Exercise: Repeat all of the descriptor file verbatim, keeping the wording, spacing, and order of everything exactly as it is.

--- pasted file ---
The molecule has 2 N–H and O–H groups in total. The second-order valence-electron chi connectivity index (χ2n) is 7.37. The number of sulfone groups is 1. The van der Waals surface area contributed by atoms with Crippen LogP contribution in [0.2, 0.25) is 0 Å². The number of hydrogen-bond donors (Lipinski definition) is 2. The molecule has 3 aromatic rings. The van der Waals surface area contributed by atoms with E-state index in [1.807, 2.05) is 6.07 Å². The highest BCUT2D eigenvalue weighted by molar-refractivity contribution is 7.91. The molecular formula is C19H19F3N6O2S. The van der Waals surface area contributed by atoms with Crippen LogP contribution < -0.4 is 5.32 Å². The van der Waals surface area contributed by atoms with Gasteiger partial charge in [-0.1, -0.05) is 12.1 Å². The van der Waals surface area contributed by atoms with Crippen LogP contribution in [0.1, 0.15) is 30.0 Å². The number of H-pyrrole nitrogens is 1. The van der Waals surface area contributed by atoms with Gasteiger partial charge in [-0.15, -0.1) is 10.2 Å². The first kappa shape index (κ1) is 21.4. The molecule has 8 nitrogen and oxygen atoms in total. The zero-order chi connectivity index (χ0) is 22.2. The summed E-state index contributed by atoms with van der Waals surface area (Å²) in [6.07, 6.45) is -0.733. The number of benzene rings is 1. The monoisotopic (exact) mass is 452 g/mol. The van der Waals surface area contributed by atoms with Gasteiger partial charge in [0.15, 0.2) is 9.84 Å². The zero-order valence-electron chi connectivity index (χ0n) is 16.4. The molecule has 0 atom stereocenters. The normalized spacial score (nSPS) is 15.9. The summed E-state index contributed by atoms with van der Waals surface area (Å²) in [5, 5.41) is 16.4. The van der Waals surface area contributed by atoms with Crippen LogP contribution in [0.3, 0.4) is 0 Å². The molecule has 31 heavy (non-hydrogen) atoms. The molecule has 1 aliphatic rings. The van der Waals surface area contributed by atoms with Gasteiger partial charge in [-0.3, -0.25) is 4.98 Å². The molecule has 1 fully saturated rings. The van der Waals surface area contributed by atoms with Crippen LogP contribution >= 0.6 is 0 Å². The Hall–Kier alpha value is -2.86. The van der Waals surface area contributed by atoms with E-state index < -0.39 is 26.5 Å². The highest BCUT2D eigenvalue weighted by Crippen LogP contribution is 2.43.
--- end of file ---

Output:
The molecule has 2 N–H and O–H groups in total. The second-order valence-electron chi connectivity index (χ2n) is 7.37. The number of sulfone groups is 1. The van der Waals surface area contributed by atoms with Crippen LogP contribution in [0.2, 0.25) is 0 Å². The number of hydrogen-bond donors (Lipinski definition) is 2. The molecule has 3 aromatic rings. The van der Waals surface area contributed by atoms with E-state index in [1.807, 2.05) is 6.07 Å². The highest BCUT2D eigenvalue weighted by molar-refractivity contribution is 7.91. The molecular formula is C19H19F3N6O2S. The van der Waals surface area contributed by atoms with Crippen LogP contribution < -0.4 is 5.32 Å². The van der Waals surface area contributed by atoms with Gasteiger partial charge in [-0.1, -0.05) is 12.1 Å². The van der Waals surface area contributed by atoms with Crippen LogP contribution in [0.1, 0.15) is 30.0 Å². The number of H-pyrrole nitrogens is 1. The van der Waals surface area contributed by atoms with Gasteiger partial charge in [-0.15, -0.1) is 10.2 Å². The first kappa shape index (κ1) is 21.4. The molecule has 8 nitrogen and oxygen atoms in total. The zero-order chi connectivity index (χ0) is 22.2. The summed E-state index contributed by atoms with van der Waals surface area (Å²) in [6.07, 6.45) is -0.733. The number of benzene rings is 1. The monoisotopic (exact) mass is 452 g/mol. The van der Waals surface area contributed by atoms with Gasteiger partial charge in [0.15, 0.2) is 9.84 Å². The zero-order valence-electron chi connectivity index (χ0n) is 16.4. The molecule has 0 atom stereocenters. The normalized spacial score (nSPS) is 15.9. The summed E-state index contributed by atoms with van der Waals surface area (Å²) in [5, 5.41) is 16.4. The van der Waals surface area contributed by atoms with Crippen LogP contribution in [0.3, 0.4) is 0 Å². The molecule has 31 heavy (non-hydrogen) atoms. The molecule has 1 aliphatic rings. The van der Waals surface area contributed by atoms with Gasteiger partial charge in [-0.3, -0.25) is 4.98 Å². The molecule has 1 fully saturated rings. The van der Waals surface area contributed by atoms with Crippen LogP contribution >= 0.6 is 0 Å². The Hall–Kier alpha value is -2.86. The van der Waals surface area contributed by atoms with E-state index < -0.39 is 26.5 Å². The highest BCUT2D eigenvalue weighted by Crippen LogP contribution is 2.43.